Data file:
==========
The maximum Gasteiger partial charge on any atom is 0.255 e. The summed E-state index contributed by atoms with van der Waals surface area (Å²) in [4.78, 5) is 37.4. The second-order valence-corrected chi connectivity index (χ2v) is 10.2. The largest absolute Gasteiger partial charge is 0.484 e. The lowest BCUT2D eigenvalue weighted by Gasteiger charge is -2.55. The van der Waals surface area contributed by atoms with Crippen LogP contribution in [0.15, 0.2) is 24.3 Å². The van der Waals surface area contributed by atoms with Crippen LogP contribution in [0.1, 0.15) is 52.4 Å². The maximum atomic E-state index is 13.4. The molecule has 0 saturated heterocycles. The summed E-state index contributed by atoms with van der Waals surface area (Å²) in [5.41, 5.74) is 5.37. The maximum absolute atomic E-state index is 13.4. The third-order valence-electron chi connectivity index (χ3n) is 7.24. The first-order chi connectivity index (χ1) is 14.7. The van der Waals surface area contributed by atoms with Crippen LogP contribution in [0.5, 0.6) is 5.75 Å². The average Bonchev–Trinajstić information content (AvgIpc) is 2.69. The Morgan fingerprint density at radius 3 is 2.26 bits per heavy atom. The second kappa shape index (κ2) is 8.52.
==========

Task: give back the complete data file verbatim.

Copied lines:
The maximum Gasteiger partial charge on any atom is 0.255 e. The summed E-state index contributed by atoms with van der Waals surface area (Å²) in [4.78, 5) is 37.4. The second-order valence-corrected chi connectivity index (χ2v) is 10.2. The largest absolute Gasteiger partial charge is 0.484 e. The lowest BCUT2D eigenvalue weighted by Gasteiger charge is -2.55. The van der Waals surface area contributed by atoms with Crippen LogP contribution in [0.15, 0.2) is 24.3 Å². The van der Waals surface area contributed by atoms with Crippen LogP contribution in [0.1, 0.15) is 52.4 Å². The maximum atomic E-state index is 13.4. The molecule has 0 saturated heterocycles. The summed E-state index contributed by atoms with van der Waals surface area (Å²) in [5.41, 5.74) is 5.37. The maximum absolute atomic E-state index is 13.4. The third-order valence-electron chi connectivity index (χ3n) is 7.24. The first-order chi connectivity index (χ1) is 14.7. The van der Waals surface area contributed by atoms with Crippen LogP contribution in [0.5, 0.6) is 5.75 Å². The average Bonchev–Trinajstić information content (AvgIpc) is 2.69. The Morgan fingerprint density at radius 3 is 2.26 bits per heavy atom. The second kappa shape index (κ2) is 8.52.